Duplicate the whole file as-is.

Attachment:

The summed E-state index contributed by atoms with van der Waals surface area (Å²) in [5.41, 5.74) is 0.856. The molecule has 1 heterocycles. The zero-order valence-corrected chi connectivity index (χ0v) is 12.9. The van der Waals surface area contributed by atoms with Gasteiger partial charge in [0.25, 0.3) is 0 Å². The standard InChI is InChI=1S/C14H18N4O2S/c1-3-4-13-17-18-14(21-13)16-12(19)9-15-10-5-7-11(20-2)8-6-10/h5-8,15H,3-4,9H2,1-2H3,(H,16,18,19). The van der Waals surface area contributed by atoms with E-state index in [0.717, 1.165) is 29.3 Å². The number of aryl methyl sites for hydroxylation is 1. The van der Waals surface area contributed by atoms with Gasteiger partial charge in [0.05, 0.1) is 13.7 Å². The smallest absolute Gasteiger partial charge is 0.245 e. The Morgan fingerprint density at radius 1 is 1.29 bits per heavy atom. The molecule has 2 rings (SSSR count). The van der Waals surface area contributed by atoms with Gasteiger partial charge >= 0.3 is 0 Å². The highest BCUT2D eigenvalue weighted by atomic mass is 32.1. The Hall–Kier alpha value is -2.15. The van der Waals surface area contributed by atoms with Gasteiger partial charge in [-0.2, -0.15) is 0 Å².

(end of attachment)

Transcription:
The summed E-state index contributed by atoms with van der Waals surface area (Å²) in [5.41, 5.74) is 0.856. The molecule has 1 heterocycles. The zero-order valence-corrected chi connectivity index (χ0v) is 12.9. The van der Waals surface area contributed by atoms with Gasteiger partial charge in [0.25, 0.3) is 0 Å². The standard InChI is InChI=1S/C14H18N4O2S/c1-3-4-13-17-18-14(21-13)16-12(19)9-15-10-5-7-11(20-2)8-6-10/h5-8,15H,3-4,9H2,1-2H3,(H,16,18,19). The van der Waals surface area contributed by atoms with E-state index in [0.717, 1.165) is 29.3 Å². The number of aryl methyl sites for hydroxylation is 1. The van der Waals surface area contributed by atoms with Gasteiger partial charge in [0.05, 0.1) is 13.7 Å². The smallest absolute Gasteiger partial charge is 0.245 e. The Morgan fingerprint density at radius 1 is 1.29 bits per heavy atom. The molecule has 2 rings (SSSR count). The van der Waals surface area contributed by atoms with Gasteiger partial charge >= 0.3 is 0 Å². The highest BCUT2D eigenvalue weighted by atomic mass is 32.1. The Hall–Kier alpha value is -2.15. The van der Waals surface area contributed by atoms with Gasteiger partial charge in [-0.2, -0.15) is 0 Å².